VMWorld 2014 is a wrap!
Things got moving early Sunday morning before partner day with 6.0 earthquake. It woke me up with the rattling of the windows and the shaking of the bed. While the epicenter of the quake was north of San Francisco, the quake itself was definitely a topic of discussion by both attendees and presenters. It was a great reminder that we were in California and made me think about the stories I've heard from the 1989 World Series.
VMware’s Software Defined Data Center (SDDC) made its way to all key note addresses and most sessions I sat through. SDDC refers to VMware’s capability to add flexibility, efficiency, and cost effectiveness to the modern data center by creating a virtual abstraction of the compute, storage and networking components of the data center. This is a fundamental shift for the SDDC, removing control and configuration from the hardware layer and placing it on the VMware software stack. Attendees had opportunities to see how the SDDC shift was being applied by the NFL and other large enterprises who are creating more agile IT organizations with a higher degree of control and insight into how their data centers run on a daily basis.
While NSX was released at last years VMWorld, the buzz here stems from the fact that VMware is the first software company to land on Gartner’s Magic Quadrant for Data Center Networking. User adoption is evidenced by VMware pointing out that 4 out of 5 of the largest financial institutions have adopted NSX because of value derived from its security capabilities of application based firewalls.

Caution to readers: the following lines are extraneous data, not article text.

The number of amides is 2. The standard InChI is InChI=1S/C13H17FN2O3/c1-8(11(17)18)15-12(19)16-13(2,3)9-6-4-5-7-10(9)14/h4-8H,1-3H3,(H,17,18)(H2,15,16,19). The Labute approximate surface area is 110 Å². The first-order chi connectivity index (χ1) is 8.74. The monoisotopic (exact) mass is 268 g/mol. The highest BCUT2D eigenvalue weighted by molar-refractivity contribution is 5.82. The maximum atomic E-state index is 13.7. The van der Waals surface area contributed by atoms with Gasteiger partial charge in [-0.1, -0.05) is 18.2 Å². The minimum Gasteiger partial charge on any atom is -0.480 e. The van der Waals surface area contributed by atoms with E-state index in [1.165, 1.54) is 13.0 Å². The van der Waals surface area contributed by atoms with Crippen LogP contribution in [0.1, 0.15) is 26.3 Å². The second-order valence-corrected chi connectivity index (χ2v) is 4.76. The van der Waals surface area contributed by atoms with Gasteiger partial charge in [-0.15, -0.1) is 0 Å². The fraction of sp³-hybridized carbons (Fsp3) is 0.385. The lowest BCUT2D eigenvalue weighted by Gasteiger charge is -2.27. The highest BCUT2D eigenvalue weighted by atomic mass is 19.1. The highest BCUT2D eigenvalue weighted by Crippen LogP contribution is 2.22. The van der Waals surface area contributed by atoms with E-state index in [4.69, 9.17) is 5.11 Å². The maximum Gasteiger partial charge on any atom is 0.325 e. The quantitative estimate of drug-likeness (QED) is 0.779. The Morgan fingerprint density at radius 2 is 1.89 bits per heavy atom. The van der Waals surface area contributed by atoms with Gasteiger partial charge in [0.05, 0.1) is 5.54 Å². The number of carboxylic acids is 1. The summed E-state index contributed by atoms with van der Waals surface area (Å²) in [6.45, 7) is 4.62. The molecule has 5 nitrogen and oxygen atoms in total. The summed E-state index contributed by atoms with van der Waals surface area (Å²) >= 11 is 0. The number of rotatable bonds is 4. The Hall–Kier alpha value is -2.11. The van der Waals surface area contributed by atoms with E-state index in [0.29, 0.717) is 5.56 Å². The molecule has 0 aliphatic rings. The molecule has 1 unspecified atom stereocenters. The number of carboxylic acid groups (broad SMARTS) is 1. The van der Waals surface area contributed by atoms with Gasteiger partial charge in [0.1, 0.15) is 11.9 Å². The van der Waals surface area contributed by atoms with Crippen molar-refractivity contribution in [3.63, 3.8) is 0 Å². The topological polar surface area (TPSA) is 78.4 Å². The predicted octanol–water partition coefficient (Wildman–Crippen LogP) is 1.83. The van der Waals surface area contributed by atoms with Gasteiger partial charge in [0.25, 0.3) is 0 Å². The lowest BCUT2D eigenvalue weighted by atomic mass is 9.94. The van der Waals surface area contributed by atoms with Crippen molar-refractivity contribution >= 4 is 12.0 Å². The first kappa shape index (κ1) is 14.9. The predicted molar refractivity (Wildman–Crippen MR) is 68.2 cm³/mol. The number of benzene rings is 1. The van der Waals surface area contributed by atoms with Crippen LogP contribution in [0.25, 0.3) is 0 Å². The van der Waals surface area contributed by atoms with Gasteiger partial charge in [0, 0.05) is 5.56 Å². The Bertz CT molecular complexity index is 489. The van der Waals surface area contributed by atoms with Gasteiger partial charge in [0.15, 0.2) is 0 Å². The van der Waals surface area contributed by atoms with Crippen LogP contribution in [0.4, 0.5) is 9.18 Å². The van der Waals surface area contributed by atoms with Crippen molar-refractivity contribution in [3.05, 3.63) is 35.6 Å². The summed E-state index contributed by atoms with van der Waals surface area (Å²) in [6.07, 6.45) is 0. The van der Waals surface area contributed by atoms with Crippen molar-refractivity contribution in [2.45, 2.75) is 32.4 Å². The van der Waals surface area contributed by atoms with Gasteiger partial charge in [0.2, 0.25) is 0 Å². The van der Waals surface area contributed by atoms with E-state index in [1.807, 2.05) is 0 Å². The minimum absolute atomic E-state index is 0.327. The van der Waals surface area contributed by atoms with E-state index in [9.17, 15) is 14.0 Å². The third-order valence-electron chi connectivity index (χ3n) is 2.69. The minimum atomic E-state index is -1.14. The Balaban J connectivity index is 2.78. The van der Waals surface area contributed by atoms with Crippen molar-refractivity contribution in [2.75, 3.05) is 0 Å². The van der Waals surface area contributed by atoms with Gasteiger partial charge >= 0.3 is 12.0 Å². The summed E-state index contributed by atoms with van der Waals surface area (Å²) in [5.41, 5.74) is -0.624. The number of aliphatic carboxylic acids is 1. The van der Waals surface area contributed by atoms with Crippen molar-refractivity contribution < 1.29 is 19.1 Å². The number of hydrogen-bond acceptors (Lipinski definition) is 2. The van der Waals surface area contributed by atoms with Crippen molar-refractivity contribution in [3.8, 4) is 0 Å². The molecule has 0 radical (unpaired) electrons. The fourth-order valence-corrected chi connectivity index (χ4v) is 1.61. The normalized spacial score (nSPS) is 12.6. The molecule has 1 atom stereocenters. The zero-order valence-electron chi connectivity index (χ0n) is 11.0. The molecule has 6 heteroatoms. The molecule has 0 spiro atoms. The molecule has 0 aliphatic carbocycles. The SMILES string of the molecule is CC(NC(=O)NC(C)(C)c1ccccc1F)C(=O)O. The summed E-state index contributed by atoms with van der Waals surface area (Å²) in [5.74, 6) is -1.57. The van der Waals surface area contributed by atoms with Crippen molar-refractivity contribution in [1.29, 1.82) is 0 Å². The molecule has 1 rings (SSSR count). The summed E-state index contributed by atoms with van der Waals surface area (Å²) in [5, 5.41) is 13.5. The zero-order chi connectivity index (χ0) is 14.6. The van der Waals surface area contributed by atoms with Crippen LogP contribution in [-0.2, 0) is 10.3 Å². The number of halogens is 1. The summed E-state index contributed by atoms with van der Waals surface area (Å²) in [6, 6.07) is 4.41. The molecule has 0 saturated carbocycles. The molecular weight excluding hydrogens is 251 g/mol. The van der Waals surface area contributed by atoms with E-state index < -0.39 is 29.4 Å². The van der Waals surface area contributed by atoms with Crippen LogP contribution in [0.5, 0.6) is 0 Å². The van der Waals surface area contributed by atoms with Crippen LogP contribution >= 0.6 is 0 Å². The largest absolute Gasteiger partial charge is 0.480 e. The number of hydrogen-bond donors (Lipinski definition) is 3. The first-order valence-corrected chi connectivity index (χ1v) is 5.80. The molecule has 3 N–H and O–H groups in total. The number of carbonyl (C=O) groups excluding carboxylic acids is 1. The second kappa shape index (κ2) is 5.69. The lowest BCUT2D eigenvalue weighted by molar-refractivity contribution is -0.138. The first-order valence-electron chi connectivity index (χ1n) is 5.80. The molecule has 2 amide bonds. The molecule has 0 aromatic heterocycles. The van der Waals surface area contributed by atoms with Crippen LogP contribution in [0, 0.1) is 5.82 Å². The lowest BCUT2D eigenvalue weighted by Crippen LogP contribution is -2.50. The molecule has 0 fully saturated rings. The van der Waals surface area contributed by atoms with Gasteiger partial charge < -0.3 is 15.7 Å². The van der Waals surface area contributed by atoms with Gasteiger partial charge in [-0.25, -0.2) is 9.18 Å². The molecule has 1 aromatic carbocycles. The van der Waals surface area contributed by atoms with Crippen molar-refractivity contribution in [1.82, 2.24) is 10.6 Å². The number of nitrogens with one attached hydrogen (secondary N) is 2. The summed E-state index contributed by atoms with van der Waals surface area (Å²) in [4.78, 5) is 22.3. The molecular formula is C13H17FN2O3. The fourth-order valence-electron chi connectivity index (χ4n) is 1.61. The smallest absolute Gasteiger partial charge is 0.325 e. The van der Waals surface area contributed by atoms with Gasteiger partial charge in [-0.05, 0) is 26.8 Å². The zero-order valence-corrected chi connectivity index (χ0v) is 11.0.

NSX is the networking component of the SDDC. NSX provides powerful, flexible, and scalable network virtualization. An organization can deploy complex, mult-tiered network topologies easily while providing application security for individual VMs and vApps. That application security is portable, moving with the VM or vApp as they move around in the virtual fabric of the SDDC. NSX is just one of the tools that VMware offers to reduce OPEX and CAPEX costs by empowering choice and deployment options for IT.
4. vCloud Air
The big news on vCloud Air is the rebranding of VMware Virtual Hybrid Cloud (vCHS). While not much different from vCHS, vCloud Air offers subscription based dedicate cloud, virtual private cloud and disaster recovery services through self-service portal, and allows you to scale and consume cloud resources as you need them.
One of the changes that was announced is the roll out of an on-demand, self-service portal to accept payment via credit card. And down the road, the Disaster Recovery solution will include the same type of payment options. Additionally, VMware will be incorporating the power of NSX into their public cloud offerings. Customers will have access to the same features in the public cloud as they have in their private cloud. However, customers do not have to purchase NSX in their private cloud to leverage it in the public cloud.
The "Air" Suffix is something we are going to see more of. As VMware upgrades current solutions and releases new ones, including hosting services as well as Software-as-a-Service (SaaS), expect them to be part of the "Air" family.
VMware has combined the following previously existing solutions into a single management bundle and re-branded it as vRealize.
- IT Business Management Standard (ITBM)
- vCloud Automation Center (vCAC)
- vCenter Operations Manager (vC Ops)
- Log Insight
The vRealize suite allows you to intelligently and efficiently monitor and manage your virtual environment. The idea here is not to merely focus on the solution VMware provides for doing things in IT, but to also focus on managing the things you do.